Thursday, February 19, 2009

Climate realism from biologist and polar researcher Bernard Stonehouse

'Antarctic temperatures more resistant to global warming'-Interviews-Opinion-The Times of India
...The evidence present in ice cores does suggest that there have been wide changes in temperatures. So while in the peninsular region there has been increase in daily temperatures, this has not been the case in the plateaus. I expect temperatures in Antarctica to be more resistant to warming effects than those of tropical regions because there is so much accumulated cold here. The Antarctic is much colder than the Arctic, for instance. So the Antarctic is not the first place to look for evidence of global warming.

[Q] What do you think of climate change naysayers?

Well, it is easy to frighten people, especially when alarmist stories are widely reported in the media. The other thing is that scientists who are desperate for research funds might find that generating fear is a good way to generate funds for further research in these areas. I would say that even if there is no definite evidence of accelerating climate change, it is beneficial to be cautious and take care of the environment. I have no evidence of the impact of climate change on species, of whether plant growth is increasing or penguins are moving to other areas.

In the 60 years i've worked in the Antarctic, i have found that some stocks of penguin have disappeared from particular places, only to increase in numbers elsewhere...


John M Reynolds said...

"...accumulated cold..."

Ha ha. There is no such thing! Cold is simply the lack of heat.

Anonymous said...

Whoa there JMR, "When ice melts, it absorbs as much heat energy (the heat of fusion) as it would take to heat an equivalent mass of water by 80 °C, while its temperature remains a constant 0 °C." - wikipedia on ice

"When you heat a material, you are adding kinetic energy to its molecules and usually raising its temperature. The only exception is when the material reaches its melting or boiling points. At those two temperatures, the heat energy goes into changing the state of the material. After the state has changed, the temperature will rise again with added heat. The rate temperature changes is the specific heat of the material. The amount of heat required to melt the material is called the latent heat of melting." - Ron Kurtus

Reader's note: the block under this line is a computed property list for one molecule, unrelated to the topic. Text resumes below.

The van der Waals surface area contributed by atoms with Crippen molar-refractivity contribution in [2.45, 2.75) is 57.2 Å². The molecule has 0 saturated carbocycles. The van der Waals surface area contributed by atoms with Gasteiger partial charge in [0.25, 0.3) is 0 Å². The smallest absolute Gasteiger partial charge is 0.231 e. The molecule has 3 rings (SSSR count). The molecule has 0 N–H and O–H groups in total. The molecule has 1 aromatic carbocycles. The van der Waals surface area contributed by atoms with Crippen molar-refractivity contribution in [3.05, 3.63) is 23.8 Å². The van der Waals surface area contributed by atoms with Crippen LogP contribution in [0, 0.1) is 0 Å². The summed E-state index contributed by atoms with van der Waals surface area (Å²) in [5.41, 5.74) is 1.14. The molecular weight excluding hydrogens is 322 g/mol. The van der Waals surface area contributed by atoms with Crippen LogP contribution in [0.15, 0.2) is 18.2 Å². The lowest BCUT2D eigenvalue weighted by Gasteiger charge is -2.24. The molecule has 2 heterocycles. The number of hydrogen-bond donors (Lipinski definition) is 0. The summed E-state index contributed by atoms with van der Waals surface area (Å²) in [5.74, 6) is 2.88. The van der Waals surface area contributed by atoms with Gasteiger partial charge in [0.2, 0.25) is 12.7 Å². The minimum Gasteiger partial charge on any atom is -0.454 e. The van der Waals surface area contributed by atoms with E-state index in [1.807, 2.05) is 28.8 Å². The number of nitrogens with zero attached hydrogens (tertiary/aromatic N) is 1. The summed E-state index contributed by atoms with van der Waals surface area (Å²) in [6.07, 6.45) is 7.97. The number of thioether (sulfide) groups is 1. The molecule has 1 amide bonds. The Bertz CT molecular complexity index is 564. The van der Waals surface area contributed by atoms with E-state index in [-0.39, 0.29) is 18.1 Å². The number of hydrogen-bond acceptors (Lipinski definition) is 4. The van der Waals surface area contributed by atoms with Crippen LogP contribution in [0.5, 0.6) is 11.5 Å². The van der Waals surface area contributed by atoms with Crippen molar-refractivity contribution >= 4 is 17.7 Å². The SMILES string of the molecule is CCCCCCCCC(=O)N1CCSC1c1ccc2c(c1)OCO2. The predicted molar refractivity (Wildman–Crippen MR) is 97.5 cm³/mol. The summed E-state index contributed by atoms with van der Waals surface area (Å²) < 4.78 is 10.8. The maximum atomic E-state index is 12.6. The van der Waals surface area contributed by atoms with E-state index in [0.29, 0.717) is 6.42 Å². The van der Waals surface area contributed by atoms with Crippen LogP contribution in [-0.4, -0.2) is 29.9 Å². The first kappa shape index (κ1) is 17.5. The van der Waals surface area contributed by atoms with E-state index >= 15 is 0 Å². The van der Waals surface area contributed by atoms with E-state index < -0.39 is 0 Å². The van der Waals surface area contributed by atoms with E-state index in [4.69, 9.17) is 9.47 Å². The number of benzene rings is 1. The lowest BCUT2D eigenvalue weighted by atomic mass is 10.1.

It takes a lot of energy to melt ice. Melting the antarctic will take a huge amount of energy.

Anonymous said...

I was going to add that someone might want to calculate how much energy it would take to melt the ice caps... and then found that a number of people have done this for us.

Will the Ice Caps Melt?(pdf) By Jerome J. Schmitt.

"There is considerable debate over whether the "greenhouse gas" effect will raise the temperature of the atmosphere by between 1−5°C over the next 100 years. But even if you grant for the sake of argument the Warmist claim that the earth's atmosphere will go up a full five degrees Centigrade in temperature, Al Gore's claim that ocean levels will rise 20 feet thanks to global warming seems to ignore the laws of thermodynamics. I am no climatologist, but I do know about physics."
"Heat needed to raise the temp of the atmosphere 5° C: ~2.5 x 10^19 kJ"

"Heat necessary to melt ice to achieve 20−foot sea−level rise: ~2 x 10^30 kJ"

"There is a difference of over ten orders of magnitude between these two figures (10^10 = 10 billion). Even if I am wrong by an order of magnitude or more, there is still an enormous difference. This does NOT mean that ice caps have not melted in the distant past nor that ice−age glaciers have not grown to cover much of the northern hemisphere; it simply means that the time scales involved to move sufficient quantities of heat to effect such melting or freezing occur over what we scientists commonly call "geological" time scales, i.e. hundreds of thousands and millions of years."